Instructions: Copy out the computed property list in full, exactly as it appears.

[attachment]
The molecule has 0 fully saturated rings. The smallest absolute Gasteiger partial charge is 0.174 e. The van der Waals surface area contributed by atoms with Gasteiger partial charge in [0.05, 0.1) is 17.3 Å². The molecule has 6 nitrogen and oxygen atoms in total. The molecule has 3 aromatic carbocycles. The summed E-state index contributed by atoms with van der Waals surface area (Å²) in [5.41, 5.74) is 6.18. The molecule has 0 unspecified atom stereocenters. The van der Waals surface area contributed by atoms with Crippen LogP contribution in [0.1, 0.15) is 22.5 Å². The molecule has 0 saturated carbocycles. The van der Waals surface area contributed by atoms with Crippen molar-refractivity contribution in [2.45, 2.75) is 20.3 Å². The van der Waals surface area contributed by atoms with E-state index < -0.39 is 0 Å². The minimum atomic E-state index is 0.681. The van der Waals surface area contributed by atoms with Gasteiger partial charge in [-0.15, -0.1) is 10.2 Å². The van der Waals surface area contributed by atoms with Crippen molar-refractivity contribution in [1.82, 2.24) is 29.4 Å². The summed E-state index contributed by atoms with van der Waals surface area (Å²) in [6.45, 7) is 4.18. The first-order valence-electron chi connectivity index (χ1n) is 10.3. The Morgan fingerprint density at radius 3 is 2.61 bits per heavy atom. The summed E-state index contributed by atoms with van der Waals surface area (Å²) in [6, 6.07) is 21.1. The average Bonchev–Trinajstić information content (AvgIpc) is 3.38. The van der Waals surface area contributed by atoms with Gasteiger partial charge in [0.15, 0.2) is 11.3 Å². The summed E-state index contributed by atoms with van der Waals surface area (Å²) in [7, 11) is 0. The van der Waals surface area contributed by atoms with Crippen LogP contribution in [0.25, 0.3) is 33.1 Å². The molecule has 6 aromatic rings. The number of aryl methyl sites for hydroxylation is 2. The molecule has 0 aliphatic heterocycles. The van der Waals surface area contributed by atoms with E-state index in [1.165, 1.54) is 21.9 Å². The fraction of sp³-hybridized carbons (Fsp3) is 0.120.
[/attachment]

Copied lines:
The molecule has 0 fully saturated rings. The smallest absolute Gasteiger partial charge is 0.174 e. The van der Waals surface area contributed by atoms with Gasteiger partial charge in [0.05, 0.1) is 17.3 Å². The molecule has 6 nitrogen and oxygen atoms in total. The molecule has 3 aromatic carbocycles. The summed E-state index contributed by atoms with van der Waals surface area (Å²) in [5.41, 5.74) is 6.18. The molecule has 0 unspecified atom stereocenters. The van der Waals surface area contributed by atoms with Crippen LogP contribution in [0.1, 0.15) is 22.5 Å². The molecule has 0 saturated carbocycles. The van der Waals surface area contributed by atoms with Crippen molar-refractivity contribution in [2.45, 2.75) is 20.3 Å². The van der Waals surface area contributed by atoms with E-state index < -0.39 is 0 Å². The minimum atomic E-state index is 0.681. The van der Waals surface area contributed by atoms with Gasteiger partial charge in [-0.15, -0.1) is 10.2 Å². The van der Waals surface area contributed by atoms with Crippen molar-refractivity contribution in [1.82, 2.24) is 29.4 Å². The summed E-state index contributed by atoms with van der Waals surface area (Å²) in [6.45, 7) is 4.18. The first-order valence-electron chi connectivity index (χ1n) is 10.3. The Morgan fingerprint density at radius 3 is 2.61 bits per heavy atom. The summed E-state index contributed by atoms with van der Waals surface area (Å²) in [6, 6.07) is 21.1. The average Bonchev–Trinajstić information content (AvgIpc) is 3.38. The van der Waals surface area contributed by atoms with Gasteiger partial charge in [0.15, 0.2) is 11.3 Å². The summed E-state index contributed by atoms with van der Waals surface area (Å²) in [7, 11) is 0. The van der Waals surface area contributed by atoms with Crippen LogP contribution in [0.25, 0.3) is 33.1 Å². The molecule has 6 aromatic rings. The number of aryl methyl sites for hydroxylation is 2. The molecule has 0 aliphatic heterocycles. The van der Waals surface area contributed by atoms with E-state index in [1.165, 1.54) is 21.9 Å². The fraction of sp³-hybridized carbons (Fsp3) is 0.120.